William H. “Bill” Nelson, prominent LGBT rights leader in Dallas, was born in Galveston, Texas, on March 7, 1949, to William H. and Jean Nelson. His family moved to Florida when he was a child but eventually settled in Dallas. Nelson graduated from W. T. White High School and Southern Methodist University, where he majored in English and French and earned a masters of liberal studies degree. In 1977 he returned to W. T. White as a teacher.
In 1979 he attended a gay rights rally at a park in Dallas and later appeared in a photograph of the event in the newspaper. A W. T. White student recognized him in the paper, and subsequently the Dallas Independent School District attempted to reprimand him for attending the demonstration. Nelson fought the action, and no letter was placed in his personnel file. However, the incident helped push Nelson to assume a greater leadership role in the gay rights movement, and he left the teaching profession to focus on an antiques business that he had established with his domestic partner Terry Tebedo. That same year he appeared before the Dallas Gay Caucus (renamed the Dallas Gay Alliance in 1981) and urged the group to organize a Dallas contingent to attend the National March on Washington for Gay Rights in October.
Nelson’s antique business soon evolved into the Crossroads Market, located at what was becoming known as “The Crossroads,” the intersection of Cedar Springs Road and Throckmorton Street, then (and still in the 2020s) the heart of the LGBT community in Dallas. Opened in 1981, the Crossroads Market soon became a gathering spot for LGBT political activists. During the 1985 holiday season, after learning of persons with AIDS going without food, Nelson and Tebedo began a food collection drive, which evolved into the Dallas Food Pantry.
In 1980 Nelson and leaders of the Dallas Gay Caucus formulated “Project/80,” a plan to elect delegates to the state Democratic convention in order to insert a plank in the party’s platform calling for the repeal of Sec. 21.06 of the Texas Penal Code that made same-sex relations a crime. The state party adopted the plank in the summer of 1980.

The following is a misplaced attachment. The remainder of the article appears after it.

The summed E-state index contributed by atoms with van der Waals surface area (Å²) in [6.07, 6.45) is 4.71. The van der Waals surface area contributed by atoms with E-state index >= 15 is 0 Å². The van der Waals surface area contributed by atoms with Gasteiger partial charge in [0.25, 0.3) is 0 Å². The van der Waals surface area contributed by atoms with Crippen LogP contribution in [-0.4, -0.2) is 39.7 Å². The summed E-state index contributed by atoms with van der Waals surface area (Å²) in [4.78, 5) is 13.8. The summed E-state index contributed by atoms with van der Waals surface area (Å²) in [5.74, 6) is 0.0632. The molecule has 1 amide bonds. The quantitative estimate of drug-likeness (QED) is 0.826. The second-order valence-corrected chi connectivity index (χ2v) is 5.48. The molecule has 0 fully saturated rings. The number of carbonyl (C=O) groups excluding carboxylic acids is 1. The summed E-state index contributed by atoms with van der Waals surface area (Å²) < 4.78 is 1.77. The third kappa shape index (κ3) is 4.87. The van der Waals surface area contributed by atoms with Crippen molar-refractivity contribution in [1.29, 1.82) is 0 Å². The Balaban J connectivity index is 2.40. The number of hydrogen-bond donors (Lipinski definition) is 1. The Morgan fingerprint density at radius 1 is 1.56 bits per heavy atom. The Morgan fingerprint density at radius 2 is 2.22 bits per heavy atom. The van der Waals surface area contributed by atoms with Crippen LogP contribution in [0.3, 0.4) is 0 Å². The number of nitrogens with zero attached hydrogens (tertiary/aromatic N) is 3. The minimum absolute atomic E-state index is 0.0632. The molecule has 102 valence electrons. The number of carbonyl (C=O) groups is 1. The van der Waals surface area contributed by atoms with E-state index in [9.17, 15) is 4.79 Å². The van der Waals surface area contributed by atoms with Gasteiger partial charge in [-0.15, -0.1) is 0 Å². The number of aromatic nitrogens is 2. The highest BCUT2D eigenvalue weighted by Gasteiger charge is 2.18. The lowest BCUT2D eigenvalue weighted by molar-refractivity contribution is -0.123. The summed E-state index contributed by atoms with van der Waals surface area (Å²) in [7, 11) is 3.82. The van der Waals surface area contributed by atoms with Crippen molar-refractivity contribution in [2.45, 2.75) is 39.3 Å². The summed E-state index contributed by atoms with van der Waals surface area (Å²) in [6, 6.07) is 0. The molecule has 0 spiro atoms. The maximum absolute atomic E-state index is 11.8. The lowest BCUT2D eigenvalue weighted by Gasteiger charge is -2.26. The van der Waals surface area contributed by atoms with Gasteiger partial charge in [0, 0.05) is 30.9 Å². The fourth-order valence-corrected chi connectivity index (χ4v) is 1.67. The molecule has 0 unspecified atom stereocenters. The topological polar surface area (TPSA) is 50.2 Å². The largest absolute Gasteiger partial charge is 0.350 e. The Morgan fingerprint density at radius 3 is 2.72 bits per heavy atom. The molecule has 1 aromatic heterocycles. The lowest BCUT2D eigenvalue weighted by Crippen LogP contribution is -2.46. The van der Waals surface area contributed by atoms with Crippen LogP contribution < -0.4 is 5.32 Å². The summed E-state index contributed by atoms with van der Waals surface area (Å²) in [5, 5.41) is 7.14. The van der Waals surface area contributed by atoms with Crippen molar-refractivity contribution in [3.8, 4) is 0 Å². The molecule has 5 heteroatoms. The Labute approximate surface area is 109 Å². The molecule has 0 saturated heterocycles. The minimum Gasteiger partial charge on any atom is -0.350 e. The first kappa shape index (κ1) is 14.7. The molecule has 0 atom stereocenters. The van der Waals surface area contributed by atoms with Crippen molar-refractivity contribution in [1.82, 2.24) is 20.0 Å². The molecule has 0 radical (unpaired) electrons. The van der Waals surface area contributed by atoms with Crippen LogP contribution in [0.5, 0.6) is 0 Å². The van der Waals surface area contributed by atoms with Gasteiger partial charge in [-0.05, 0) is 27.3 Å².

In 1983 Nelson and Tebedo created a new organization named the Foundation for Human Understanding, designed to be a parent organization for a number of smaller programs and organizations affiliated with the Dallas Gay Alliance. With the onslaught of HIV/AIDS, the foundation established the AIDS Resource Center, a source for AIDS prevention education, legal resources, a food pantry, and emergency funding. Three years later, the center opened a clinic (later re-named the Nelson-Tebedo Clinic), which provided HIV testing, treatment, and clinical drug trials. The Resource Center, as it is known in the 2020s, is one of the largest centers of its kind in the United States.
Nelson served as president of the Dallas Gay Alliance from 1984 to 1987. He became the second openly gay candidate for Dallas City Council in 1985 and 1987 and amassed 23,000 votes in his second unsuccessful run. After his term as head of the Dallas Gay Alliance ended, he was elected president of the Texas Human Rights Foundation. The Black Tie Dinner honored him with the “Humanitarian of the Year Award” in 1985, and in 1989 the Texas Senate passed a resolution recognizing his many accomplishments as a community leader.
Nelson died of complications from AIDS in Dallas on February 20, 1990, two years after Tebedo’s AIDS-related death.